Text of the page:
'Round House' Wins National Book Award For Fiction

Nov 15, 2012
Originally published on December 6, 2012 2:42 pm

The National Book Awards announced Wednesday night honored both longtime writers and new authors, from Louise Erdrich who won for her novel The Round House to Katherine Boo, who was honored for her debut nonfiction work, Behind the Beautiful Forevers.

Erdrich has been a highly regarded author for nearly 30 years. She'd been a finalist twice before but said being honored is "all the more meaningful when you're older ... because you don't know if your years of writing at your very best are behind you."

Round House is the second of a planned trilogy, about an Ojibwe boy and his quest to avenge his mother's rape. A clearly delighted and surprised Erdrich, who is part Ojibwe, spoke in her tribal tongue and then switched to English as she dedicated her fiction award to "the grace and endurance of native people."

Erdrich says she hopes the National Book Awards will help bring a wider audience to the book, and to the issues it covers. "Recently, The New York Times reported on the lack of funding for tribal police and the enormous disparity in justice, especially reservations and especially for women," Erdrich says.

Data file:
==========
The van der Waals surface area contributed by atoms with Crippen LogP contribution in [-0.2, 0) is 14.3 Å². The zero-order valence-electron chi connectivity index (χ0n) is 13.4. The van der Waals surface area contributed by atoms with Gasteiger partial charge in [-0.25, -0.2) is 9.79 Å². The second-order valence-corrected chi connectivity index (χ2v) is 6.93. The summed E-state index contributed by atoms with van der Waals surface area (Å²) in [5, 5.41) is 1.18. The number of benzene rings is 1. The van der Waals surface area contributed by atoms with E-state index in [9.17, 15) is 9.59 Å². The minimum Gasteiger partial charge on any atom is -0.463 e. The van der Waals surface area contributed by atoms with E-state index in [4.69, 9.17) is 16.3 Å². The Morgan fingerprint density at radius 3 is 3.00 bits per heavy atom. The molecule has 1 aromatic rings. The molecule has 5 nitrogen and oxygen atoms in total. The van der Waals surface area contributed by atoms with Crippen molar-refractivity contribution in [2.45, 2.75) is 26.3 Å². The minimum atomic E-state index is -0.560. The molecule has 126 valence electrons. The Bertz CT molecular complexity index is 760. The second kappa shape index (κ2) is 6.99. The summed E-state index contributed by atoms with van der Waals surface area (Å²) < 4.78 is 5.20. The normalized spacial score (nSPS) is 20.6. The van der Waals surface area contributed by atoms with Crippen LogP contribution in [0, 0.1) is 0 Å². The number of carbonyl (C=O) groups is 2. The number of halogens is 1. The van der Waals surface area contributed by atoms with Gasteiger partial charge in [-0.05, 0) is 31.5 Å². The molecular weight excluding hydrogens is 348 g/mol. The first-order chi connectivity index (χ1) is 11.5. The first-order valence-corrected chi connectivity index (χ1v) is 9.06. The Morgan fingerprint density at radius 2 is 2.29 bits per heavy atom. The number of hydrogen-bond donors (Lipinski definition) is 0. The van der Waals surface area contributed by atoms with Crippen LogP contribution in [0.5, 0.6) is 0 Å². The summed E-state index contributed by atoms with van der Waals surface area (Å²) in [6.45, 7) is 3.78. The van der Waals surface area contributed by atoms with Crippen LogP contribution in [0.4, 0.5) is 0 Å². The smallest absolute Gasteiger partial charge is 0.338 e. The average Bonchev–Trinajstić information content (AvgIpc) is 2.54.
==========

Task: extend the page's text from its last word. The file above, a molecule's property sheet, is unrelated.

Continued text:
Boo, who won the nonfiction prize for Behind the Beautiful Forevers, also hopes to focus a spotlight on an overlooked community — a poverty-stricken neighborhood of Mumbai. In accepting the award, the Pulitzer Prize-winning journalist thanked the people of that community for allowing her to tell their story.

"If this prize means anything, I think it's this: It's that small stories in so-called hidden places matter," she said. "And one of the reasons that they matter, I think, is because they implicate and they complicate what we generally consider to be the larger story in this country, which is the story of people who do have political and economic power."

In recent years, the National Book Awards have been criticized for nominating too many little-known authors while ignoring big names. The award, some people whispered not too softly, was losing its allure. In response, the National Book Foundation looked for ways to attract more attention. This year it announced the finalists on morning TV, and a number of well-known writers were included among the nominees.

Harold Augenbraum, executive director of the National Book Foundation, insists there was no change in the way the awards were judged, but he says the National Book Awards should have a higher profile. "We are trying to attract more attention because I think the more attention you attract will help us meet our goals," Augenbraum says. "And the goal really is to get more people to read good literature and good writing."